Your employer brand is your reputation as a place to work. It’s what staff and job seekers really think of you. It includes both the stories a company tells about itself on their careers page and social media and the stories that staff share in their networks and on social media about what it’s really like to work at your company. As I shared in my first post in this series, before you market your culture you need to have a clear understanding of your culture now, including both the things you’re proud of and the things you need to fix.
DEI is core to a company’s employer brand, but it’s not enough to just say that. Almost all companies that I’ve looked at have some statement like “DEI is core to our DNA” but most do not have the receipts to back up this bold statement.
For example, Coinbase says “We are committed to ensuring that every employee feels they belong and can do their best work.” All this while an article in the New York Times documents bullying and discrimination of Black employees. How do parents and others with caregiving responsibilities fare in a culture characterized as “the most intense place we’ve ever worked? Sure, recharge weeks are nice, but most caregivers are near or at their breaking point. Coinbase can make a claim that they are committed to fostering an environment where employees feel like they belong and can do their best work, but when I read this article and blog post it just doesn’t line up.
Glassdoor can be a useful perspective about a company, but like any information you need to view it through a critical lens. Let’s look at Coinbase’s reviews. At first glance they seem excellent: 4.3 out of 5 and 90% approve of the CEO. Their DEI score is also 4.3. That seems good, right? I have so many questions. What is being measured here? How are marginalized staff’s voices being weighed against majority voices? What does this even mean? A year and half ago I dug into this and I’m not sure 4.3 out of 5 stars means anything.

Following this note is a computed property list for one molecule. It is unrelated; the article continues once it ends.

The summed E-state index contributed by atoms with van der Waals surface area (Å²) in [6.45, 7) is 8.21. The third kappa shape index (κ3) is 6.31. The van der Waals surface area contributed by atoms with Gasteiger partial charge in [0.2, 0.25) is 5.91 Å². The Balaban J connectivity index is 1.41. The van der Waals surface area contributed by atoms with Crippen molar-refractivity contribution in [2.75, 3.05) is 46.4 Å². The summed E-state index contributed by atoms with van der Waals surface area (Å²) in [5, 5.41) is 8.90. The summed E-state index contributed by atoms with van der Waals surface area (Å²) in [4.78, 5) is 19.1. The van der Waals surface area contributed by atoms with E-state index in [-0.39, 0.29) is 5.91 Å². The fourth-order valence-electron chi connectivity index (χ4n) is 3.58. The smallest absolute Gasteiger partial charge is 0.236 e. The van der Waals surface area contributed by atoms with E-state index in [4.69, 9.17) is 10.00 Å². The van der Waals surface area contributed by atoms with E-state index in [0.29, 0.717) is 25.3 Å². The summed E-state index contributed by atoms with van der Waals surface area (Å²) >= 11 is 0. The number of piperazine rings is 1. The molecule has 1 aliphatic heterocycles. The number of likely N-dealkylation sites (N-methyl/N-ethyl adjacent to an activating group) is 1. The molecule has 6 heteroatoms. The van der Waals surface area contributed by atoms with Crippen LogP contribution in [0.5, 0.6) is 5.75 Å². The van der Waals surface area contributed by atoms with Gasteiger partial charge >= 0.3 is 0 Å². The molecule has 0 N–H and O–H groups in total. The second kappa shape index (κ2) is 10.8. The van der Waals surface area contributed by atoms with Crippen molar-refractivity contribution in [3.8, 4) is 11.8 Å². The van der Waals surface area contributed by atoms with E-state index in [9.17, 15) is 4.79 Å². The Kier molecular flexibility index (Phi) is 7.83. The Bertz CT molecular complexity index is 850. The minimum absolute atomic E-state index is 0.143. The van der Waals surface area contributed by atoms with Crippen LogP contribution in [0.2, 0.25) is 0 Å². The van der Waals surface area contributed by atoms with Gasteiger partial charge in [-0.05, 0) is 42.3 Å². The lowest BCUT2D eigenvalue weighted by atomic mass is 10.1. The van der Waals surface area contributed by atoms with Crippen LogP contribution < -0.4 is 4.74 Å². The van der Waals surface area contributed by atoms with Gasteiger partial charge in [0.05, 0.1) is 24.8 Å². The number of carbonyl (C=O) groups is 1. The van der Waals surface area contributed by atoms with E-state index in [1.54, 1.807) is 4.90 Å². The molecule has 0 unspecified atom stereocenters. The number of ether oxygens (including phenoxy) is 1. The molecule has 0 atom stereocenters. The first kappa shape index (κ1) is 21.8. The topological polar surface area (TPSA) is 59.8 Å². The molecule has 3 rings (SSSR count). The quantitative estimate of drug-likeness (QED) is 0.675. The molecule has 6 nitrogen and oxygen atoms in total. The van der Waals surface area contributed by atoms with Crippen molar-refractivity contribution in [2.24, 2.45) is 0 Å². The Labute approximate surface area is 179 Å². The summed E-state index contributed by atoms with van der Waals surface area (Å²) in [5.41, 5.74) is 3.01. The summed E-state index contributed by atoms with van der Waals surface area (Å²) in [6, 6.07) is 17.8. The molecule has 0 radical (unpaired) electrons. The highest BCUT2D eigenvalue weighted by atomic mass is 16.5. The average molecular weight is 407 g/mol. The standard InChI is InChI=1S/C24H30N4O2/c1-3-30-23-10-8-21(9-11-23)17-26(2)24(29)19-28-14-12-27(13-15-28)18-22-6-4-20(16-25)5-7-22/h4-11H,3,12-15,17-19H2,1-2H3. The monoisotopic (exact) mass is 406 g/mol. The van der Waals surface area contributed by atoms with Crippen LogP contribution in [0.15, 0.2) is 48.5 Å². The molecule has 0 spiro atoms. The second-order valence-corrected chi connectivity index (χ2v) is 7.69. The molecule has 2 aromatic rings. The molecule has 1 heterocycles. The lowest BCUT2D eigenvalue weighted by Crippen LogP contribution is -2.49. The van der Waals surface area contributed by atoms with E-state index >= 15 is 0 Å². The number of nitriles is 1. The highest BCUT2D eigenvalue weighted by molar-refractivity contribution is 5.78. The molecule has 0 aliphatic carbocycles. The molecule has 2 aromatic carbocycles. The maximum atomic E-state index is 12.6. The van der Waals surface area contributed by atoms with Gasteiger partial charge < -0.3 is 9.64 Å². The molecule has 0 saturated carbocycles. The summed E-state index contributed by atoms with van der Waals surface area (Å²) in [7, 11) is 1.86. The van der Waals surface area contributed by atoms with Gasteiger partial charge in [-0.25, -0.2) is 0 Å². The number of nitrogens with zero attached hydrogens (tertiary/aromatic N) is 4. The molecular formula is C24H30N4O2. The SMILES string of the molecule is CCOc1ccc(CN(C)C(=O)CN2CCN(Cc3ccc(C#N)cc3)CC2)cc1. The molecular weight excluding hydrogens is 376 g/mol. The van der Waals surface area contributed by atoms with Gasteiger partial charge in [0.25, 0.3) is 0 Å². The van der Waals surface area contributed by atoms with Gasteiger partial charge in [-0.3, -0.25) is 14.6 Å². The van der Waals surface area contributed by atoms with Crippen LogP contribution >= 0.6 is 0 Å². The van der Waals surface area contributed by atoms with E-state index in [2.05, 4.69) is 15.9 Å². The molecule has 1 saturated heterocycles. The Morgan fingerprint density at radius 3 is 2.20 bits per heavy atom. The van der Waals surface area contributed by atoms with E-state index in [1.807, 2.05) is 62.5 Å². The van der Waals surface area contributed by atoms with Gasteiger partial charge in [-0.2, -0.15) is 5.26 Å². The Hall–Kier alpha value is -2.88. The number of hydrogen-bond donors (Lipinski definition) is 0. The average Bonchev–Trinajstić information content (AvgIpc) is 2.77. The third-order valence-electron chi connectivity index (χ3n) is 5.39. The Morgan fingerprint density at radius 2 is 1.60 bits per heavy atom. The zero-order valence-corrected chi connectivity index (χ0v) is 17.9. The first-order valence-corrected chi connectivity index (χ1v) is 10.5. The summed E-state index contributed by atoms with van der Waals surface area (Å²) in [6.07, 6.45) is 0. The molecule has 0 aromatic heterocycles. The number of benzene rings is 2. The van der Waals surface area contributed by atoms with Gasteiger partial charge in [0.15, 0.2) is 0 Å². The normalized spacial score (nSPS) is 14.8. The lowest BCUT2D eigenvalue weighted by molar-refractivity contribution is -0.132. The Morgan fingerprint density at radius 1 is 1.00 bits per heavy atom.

For job seekers evaluating if a company is right for you, take what’s on Glassdoor with a giant grain of salt. Reach out to people in your network, especially entry level or hourly staff, and ask what their experience has been like. I also specifically reach out to women of color, queer and trans folks to hear their stories to understand if I’ll be safe, welcome and set up and supported to make the impact that I want to.
Humans are hardwired for stories. So, tell the stories of the impact that your staff make in the world and how your company really lives the values that you’ve listed on your careers page. Tell the stories that illustrate how your distributed culture is awesome. Share about how your organization is deepening your commitment to anti-racism by where you bank and your other vendors. Let’s hear from the women who are part of the C-suite or are engineering leaders. Or how you show up for the LGBTQ+ community – not only for Pride month, but also all year long in your products and business.
Your posts highlighting the accessibility team should follow accessibility best practices e.g. being written in plain English, using headings, and ensuring images have alt text and that video content has captions. And it’s great you want to hire underrepresented talent, but where are you supporting us to grow and be wildly successful? Tell those stories.
I’m not a fan of pay-to-play employer awards like:
- Great Place to Work ($2995 CAD for a 1000 person company)
- Fast Company Best Workplaces for Innovators (entry fee varies by date: $695-895 USD)
- Canada’s Top Employers magazine (application fee: $1395 CAD)
I’m skeptical how objective these awards are when employers are paying for consideration. Pay to play also leaves out so many small and medium businesses. Spend your money elsewhere.